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Thursday, September 10, 2009

The problem with minimalist shoes

I've been trying to think of a way to succinctly express why, if you want to learn how to run lighter and smoooooother, going barefoot at the beginning is better than starting with minimalist shoes like the Vibram's. Here's what I got:

Getting rid of the cushioned heel and running on a thin piece of rubber makes it possible to run as if barefoot. But, the rubber sole provides the sensation of "protection," which is bad. If you run like your feet are protected, you will stomp. If you stomp, you'll get injured.

When I'm running barefoot (181 miles as of this morning!), it feels uncomfortable to slouch. It hurts to stomp. So my posture stays erect, my foot landing light. When I wear Vibram's or aqua socks, I have to pretend I'm barefoot. But as I get tired, I slouch. I stomp. In shoes, I don't mind slouching or stomping.

For some runners, getting rid of the heel may be enough. But I'm skeptical (shocking, I know).

Shoe companies tell you that you have either deformity a, b, or c, for which you need specialty shoe x, y, or z. Buy the right shoe, your problems are solved. So when a shoe comes out with barefootery claims, the barefoot curious go out and buy it (myself included) expecting the right shoe to solve their problems, just by virtue of being on their feet. And why not? That's been the (abusive) relationship between runners and their shoes for decades.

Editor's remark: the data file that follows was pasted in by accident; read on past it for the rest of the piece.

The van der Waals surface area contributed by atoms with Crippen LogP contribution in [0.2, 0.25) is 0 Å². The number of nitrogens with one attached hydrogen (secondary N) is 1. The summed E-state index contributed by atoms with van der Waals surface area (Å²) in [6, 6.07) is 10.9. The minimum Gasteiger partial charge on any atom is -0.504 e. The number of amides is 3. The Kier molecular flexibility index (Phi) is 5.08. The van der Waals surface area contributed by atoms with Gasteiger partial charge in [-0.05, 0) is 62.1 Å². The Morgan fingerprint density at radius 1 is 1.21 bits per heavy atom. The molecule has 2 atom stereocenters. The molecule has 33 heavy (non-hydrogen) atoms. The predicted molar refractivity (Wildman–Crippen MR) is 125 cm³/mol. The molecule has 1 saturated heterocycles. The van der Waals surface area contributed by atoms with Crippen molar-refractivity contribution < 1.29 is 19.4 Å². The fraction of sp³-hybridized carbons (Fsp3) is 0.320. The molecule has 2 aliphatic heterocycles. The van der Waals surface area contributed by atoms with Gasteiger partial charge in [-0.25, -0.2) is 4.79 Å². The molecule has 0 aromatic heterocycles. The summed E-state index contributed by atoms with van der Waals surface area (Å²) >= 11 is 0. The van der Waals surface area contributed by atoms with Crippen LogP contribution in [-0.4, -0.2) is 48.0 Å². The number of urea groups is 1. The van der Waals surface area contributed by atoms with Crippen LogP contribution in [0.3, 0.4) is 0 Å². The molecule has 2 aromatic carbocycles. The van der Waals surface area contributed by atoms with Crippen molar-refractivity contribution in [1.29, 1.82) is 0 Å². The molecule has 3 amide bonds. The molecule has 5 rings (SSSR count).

One of two things happen: either they run in minimalist shoes the same way they ran in cushioned shoes (heel strike, stomping) and hurt themselves, or they run like they think a barefooter runs (front strike, less stomp) and... hurt themselves. This makes sense; how can you run "as if" barefoot if you've no experience actually doing so?

So much for succinct.


  1. Thanks for the thoughtful take on the Vibrams. I've been considering them as a training aid, but I'm not ready to give up my shoes to the Barefoot Gods yet. Maybe I should just try going barefoot like common sense has told me. Cheers!

  2. To make it easier, go out barefoot on a rest day. There's no obligation to "perform," so you won't feel like you have to get some distance in.